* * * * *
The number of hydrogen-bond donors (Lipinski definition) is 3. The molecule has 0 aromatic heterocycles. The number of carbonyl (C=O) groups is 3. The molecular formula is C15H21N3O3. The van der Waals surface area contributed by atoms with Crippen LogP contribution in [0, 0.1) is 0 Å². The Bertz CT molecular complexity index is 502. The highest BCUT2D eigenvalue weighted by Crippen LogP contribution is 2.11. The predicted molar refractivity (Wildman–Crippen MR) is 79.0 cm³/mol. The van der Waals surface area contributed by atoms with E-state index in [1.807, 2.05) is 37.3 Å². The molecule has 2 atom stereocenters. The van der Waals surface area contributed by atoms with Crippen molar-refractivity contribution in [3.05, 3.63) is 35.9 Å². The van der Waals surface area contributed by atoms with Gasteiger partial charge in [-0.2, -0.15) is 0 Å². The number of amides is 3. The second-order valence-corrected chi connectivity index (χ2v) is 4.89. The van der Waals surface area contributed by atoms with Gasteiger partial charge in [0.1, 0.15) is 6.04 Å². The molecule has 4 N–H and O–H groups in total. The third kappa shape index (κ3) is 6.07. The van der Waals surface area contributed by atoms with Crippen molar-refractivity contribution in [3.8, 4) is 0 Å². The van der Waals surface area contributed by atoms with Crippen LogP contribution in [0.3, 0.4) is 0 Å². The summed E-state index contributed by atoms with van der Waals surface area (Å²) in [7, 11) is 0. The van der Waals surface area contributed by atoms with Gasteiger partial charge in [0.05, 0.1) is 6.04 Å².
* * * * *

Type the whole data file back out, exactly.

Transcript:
The number of hydrogen-bond donors (Lipinski definition) is 3. The molecule has 0 aromatic heterocycles. The number of carbonyl (C=O) groups is 3. The molecular formula is C15H21N3O3. The van der Waals surface area contributed by atoms with Crippen LogP contribution in [0, 0.1) is 0 Å². The Bertz CT molecular complexity index is 502. The highest BCUT2D eigenvalue weighted by Crippen LogP contribution is 2.11. The predicted molar refractivity (Wildman–Crippen MR) is 79.0 cm³/mol. The van der Waals surface area contributed by atoms with E-state index in [1.807, 2.05) is 37.3 Å². The molecule has 2 atom stereocenters. The van der Waals surface area contributed by atoms with Crippen molar-refractivity contribution in [3.05, 3.63) is 35.9 Å². The van der Waals surface area contributed by atoms with Gasteiger partial charge in [-0.2, -0.15) is 0 Å². The number of amides is 3. The second-order valence-corrected chi connectivity index (χ2v) is 4.89. The van der Waals surface area contributed by atoms with Gasteiger partial charge in [0.1, 0.15) is 6.04 Å². The molecule has 4 N–H and O–H groups in total. The third kappa shape index (κ3) is 6.07. The van der Waals surface area contributed by atoms with Crippen molar-refractivity contribution in [3.8, 4) is 0 Å². The van der Waals surface area contributed by atoms with Crippen LogP contribution in [0.3, 0.4) is 0 Å². The summed E-state index contributed by atoms with van der Waals surface area (Å²) in [7, 11) is 0. The van der Waals surface area contributed by atoms with Gasteiger partial charge in [0.05, 0.1) is 6.04 Å².